Searching for photos on the Web takes way too much time. There are simply too many photos to sort through and not enough good ones. Image search is a major priority for all the big search engines (Google, Yahoo, and Bing), and they’ve all been tweaking their image search to make it better. But for the longest time, Flickr (which is owned by Yahoo, but separate from Yahoo Image Search) has been my default image search engine because that is where I can usually find the best photos.
For the longest time, image search results on Flickr would be returned as a single column of fairly large images that you’d have to scroll down and tab through to get to more pages. You could filter the images by “recent,” “relevant,” or “interesting.” Now that scroll view is still available (it is called “detail”), but the default view shows small thumbnails scattered across the page. As you resize the browser window, you get more or fewer images automatically. You can also hover over an image for more information (such as number of views, comments, and faves, as well as tags, location, and date) without clicking through. (They should add licensing and copyright information as well). These new features help save time by giving you a better preview of each photo, similar to what Yahoo is doing with its main image search.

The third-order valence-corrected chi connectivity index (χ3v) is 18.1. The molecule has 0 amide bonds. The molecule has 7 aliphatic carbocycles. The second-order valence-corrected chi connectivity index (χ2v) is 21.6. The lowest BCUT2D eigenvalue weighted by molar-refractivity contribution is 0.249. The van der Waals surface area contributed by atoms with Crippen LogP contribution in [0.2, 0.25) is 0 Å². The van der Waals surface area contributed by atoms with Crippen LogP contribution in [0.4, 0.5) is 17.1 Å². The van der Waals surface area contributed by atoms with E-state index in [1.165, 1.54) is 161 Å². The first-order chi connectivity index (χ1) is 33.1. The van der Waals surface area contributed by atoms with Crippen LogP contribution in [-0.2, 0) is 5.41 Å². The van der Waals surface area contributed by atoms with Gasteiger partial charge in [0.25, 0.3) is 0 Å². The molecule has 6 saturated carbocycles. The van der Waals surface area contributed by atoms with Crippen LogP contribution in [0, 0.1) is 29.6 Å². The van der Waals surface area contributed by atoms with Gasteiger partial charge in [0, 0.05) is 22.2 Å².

You can also view by medium-sized thumbnails and, my favorite, in slideshow mode, which takes over your whole screen and shows each image huge on a black background with a thumbnail navigation ribbon along the bottom. The slideshow view is much more immersive and feels more like a desktop photo app.
You can still sort by “recent” or “interesting” (”relevant” is no longer an option though). There is also a new drop-down menu that lets you search everyone’s photos, or only your photostream, that of your contacts, friends and family, or special collections such as Creative Commons images or Getty photos. Some of these options were only available in advanced search before. Again, this helps remove steps in the search process. All in all, I think Flickr just kept me from jumping ship.
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